The 2020s is predicted to be the most revolution year in the beauty market. This year provides superior opportunities for DTC brands to build unique connections.
As direct-to-consumer businesses continue to influence almost every commercial enterprise, highly successful beauty ventures are revolutionizing consumer expectations on a grander scale. This shift provides exceptional opportunities for DTC brands to build unique connections.
2020 is predicted to be the most revolutionary year in the beauty market. The 2020 spirit of beauty is more inclusive than ever, from innovations in hyper-personalized products to the boom of products serving subjects previously considered taboo.
Now valued at $532 billion, this industry is expected to grow between 7 to 10% in the following years. For example, specific categories — skincare, male grooming, and hair — are predicted to have more than 10% sales growth year-over-year.
Beauty's rapid boom has attracted many new beauty players, many of whom introduce new products, innovative solutions, seamless customer experience, fresh ideas, and advanced business models. For example, huge retail giants, such as H&M, have started their beauty journey. At the same time, other retailers focus on AI-Driven solutions and demographics that have historically been under-served by big beauty brands.
Since the market is highly competitive with the industry's changing face, many companies give their digital efforts a well-needed makeover. The 2020s will see changing consumer perceptions and greater expectations, followed by the brands' advocacy and loyalty, which will drive more demand for the CBD market and attract new players.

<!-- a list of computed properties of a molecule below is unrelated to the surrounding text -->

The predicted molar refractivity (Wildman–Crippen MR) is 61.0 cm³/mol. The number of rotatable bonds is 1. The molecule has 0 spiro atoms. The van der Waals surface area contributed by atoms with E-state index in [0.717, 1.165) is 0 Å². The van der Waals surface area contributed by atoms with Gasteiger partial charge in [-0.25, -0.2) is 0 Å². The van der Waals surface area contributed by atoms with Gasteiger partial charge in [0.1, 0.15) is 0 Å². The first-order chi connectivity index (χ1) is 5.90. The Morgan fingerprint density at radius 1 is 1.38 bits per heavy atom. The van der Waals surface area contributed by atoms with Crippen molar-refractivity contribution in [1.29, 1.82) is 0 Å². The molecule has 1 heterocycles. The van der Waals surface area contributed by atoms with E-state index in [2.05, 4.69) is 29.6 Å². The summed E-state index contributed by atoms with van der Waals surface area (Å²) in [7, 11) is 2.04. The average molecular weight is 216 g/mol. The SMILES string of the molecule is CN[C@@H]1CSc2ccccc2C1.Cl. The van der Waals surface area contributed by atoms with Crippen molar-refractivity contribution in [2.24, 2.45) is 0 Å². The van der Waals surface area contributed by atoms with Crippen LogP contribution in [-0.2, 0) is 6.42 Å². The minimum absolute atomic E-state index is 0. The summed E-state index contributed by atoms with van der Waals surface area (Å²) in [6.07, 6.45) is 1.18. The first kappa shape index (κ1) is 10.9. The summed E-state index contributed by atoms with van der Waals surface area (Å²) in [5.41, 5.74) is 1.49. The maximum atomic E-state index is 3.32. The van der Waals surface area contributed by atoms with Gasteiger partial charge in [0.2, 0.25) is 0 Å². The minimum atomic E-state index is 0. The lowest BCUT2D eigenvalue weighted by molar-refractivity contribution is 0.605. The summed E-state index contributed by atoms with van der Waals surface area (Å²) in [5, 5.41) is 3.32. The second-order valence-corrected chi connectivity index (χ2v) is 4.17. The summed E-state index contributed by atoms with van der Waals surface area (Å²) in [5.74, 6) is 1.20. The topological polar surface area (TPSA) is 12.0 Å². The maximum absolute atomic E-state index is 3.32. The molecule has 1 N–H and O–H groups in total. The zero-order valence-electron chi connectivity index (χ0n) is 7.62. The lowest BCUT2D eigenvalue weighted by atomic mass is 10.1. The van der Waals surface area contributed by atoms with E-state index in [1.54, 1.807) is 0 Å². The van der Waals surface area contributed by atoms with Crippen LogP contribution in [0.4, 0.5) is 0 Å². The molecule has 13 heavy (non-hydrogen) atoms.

As the competition boosts in the following years, it will become crucial for companies to gain accurate and timely customer insights and ‘follow’ the authentic approach to understand the feelings of beauty consumers.
My 2020 prediction for the CBD industry is that it will be an extremely volatile time,” says Olivia Alexander, founder of CBD product company Kush Queen. “Retailers have taken chances on brands that don’t actually have clout. The FDA is now present, and we will see a lot of brands not make it past the next shift in regulation.
Direct-to-consumer companies like Birchbox and Glossier have built large consumer bases in a short amount of time. What’s more, big brands such as Walmart and Sephora have also now installed their subscription boxes.
Glossier is one of the most successful examples of a DTC beauty brand. The Glossier brand is unique in establishing a database of thousands of followers before launching a single product. Glossier emphasizes its communication with customers and even goes so far as to let them influence its products.
According to Richard Kestenbaum, Co-founder, and partner at Triangle Capital LLC, the direct-to-consumer strategy offers several opportunities. “It eliminates the need to share profits with a retailer. More importantly, selling direct-to-consumer enables two-way communication between the brand and the consumer, without interference from the retailer.”
What is Direct-to-Consumer Retail?
The concept is defined as the promotion and sale of products directly from the manufacturer to customers — eliminating the need for channels like marketplaces, intermediaries, brick-and-mortar stores, and third-party retailers.
With less trust in third parties, fewer negotiations, and fewer limitations on fulfillment, the DTC model is an attractive instrument both for start-ups companies who need an easy entry into a market, as well as well-established brands who are eager to grow their online presence while also paying close attention to the customer journey.